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Vladimir Tarasov employed sci-fi motifs in several of his 1980s animation shorts, including the anti-capitalist satire Shooting Range about violence, and dystopic futuristic Contract dedicated to power of money that corrupts people in the capitalist society.  Shooting Range is a beautifully rendered cartoon that features interesting perception of the US filled with avant-garde jazz (considered to be reprehensible music in the Soviet Union),classic American cars, highways with at least 12 lanes, and glass and steel skyscrapers. Stereotypical American hero wears jeans and baseball hat and is attached to his car in a way a nomad warrior attached to his horse. Violence and unemployment plague this geometrical generic Western city. The anti-hero inherits typical capitalist features including passion for cigars (while the unemployed  hero smokes – presumably more proletarian – Camel).

Capitalist from 1959 Soviet magazine

Antihero of Shooting Range

In a scene of temporal (underlined by transformation of a cuckoo clock bird into firebird) happiness Vladimir Tarasov pays a homage to Disney characters – a vital part of American cultural image.

While this craftily executed cartoon has some ideologically correct features, there is artistic fascination with  American aesthetics, design, music, and big city vibe. This cartoon presents  the West both disturbing and appealing.

Shooting Range (Тир, 1979)

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part 1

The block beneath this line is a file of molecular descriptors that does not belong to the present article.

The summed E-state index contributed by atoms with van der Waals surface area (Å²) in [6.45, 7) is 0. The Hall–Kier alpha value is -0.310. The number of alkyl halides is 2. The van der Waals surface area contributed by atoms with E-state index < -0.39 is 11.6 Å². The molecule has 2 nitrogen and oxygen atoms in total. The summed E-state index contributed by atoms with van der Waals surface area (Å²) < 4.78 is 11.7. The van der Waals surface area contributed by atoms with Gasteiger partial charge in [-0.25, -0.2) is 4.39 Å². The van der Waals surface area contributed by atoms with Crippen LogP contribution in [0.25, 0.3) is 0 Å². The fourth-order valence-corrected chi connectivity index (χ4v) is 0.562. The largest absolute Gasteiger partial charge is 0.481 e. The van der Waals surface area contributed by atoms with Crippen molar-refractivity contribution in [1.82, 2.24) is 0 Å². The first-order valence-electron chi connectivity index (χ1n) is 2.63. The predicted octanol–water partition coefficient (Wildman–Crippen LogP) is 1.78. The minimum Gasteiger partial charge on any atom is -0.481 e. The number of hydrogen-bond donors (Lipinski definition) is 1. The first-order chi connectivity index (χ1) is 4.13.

part 2

Хищники (Vultures), 1941 by Panteleimon Sazonov is a short propaganda cartoon about “Stalin’s falcons” – inculcated term for the Soviet aviation. Propaganda of aviation as the most modern and advanced mean of warfare was extremely popular during the 1930-1940s.

Hail to Stalin’s Falcons, 1941 – one of many aviation-themed Soviet posters

The Nazi vulture-looking bombers are being destroyed by the Soviet planes (inspired by famous I-16). In reality, during the early stages of the war, the losses of the Red Army and Soviet Air Force were extremely heavy.

Russian, with English subtitles

Black and White (Черное и белое) is a 1932 cartoon based on the poem of Vladimir Mayakovsky. It is one of the propaganda pieces Mayakovsky wrote during his trip to the US and Cuba about poor black Willie who’s daring to confront a rich white sugar plantation tycoon. America and especially such topics as racial tensions and the Vietnam war would become a popular subject of the Soviet animation satire during 1950-1970s. This is one of the earliest films aimed at the US. It was also one of the first works of Ivan Ivanov-Vano and Leonid Amalrik. Both became prolific and influential film directors.

It’s interesting to notice that minimalistic approach to some scenes reminds avant-garde spirit of a graphic artist Vladimir Lebedev popular illustrator and poster maker who started his career in ROSTA Windows.

Китай в огне (China in Flames) is a significant effort of an early Soviet animation filmed in 1925. Apart from Olga Hodatayeva (mentioned in the previous post), the team included prominent animators like the Brumberg sisters and Ivan Ivanov-Vano. All of them had long and distinguished careers in the Soviet film-making.

China in Flames was shot using skillfully made paper cut outs. It’s a half hour long tour de force in the era most cartoons lasted 5-10 minutes. Like many pieces of the Soviet propagandist movies of the 1920s, it lacked Hollywood-style gags and looks more like a documentary about the evil Western capitalists and greedy Chinese landlords oppressing the Chinese peasants. However, the Communist Russia is ready to help the workers and peasants.

This piece lacks individual characters and represents the popular ideas of the 1920s when the whole nation, a human mass was considered the main character. Both Eisenstein (Strike, Potemkin) and Vertov (Man with a Movie Camera) despite different approaches promoted this view.  It would be later abandoned in favor of portraying strong leaders (Alexander Nevsky is probably the best example) connecting the image of a single ruler with the figure of Stalin during 1930-1950s.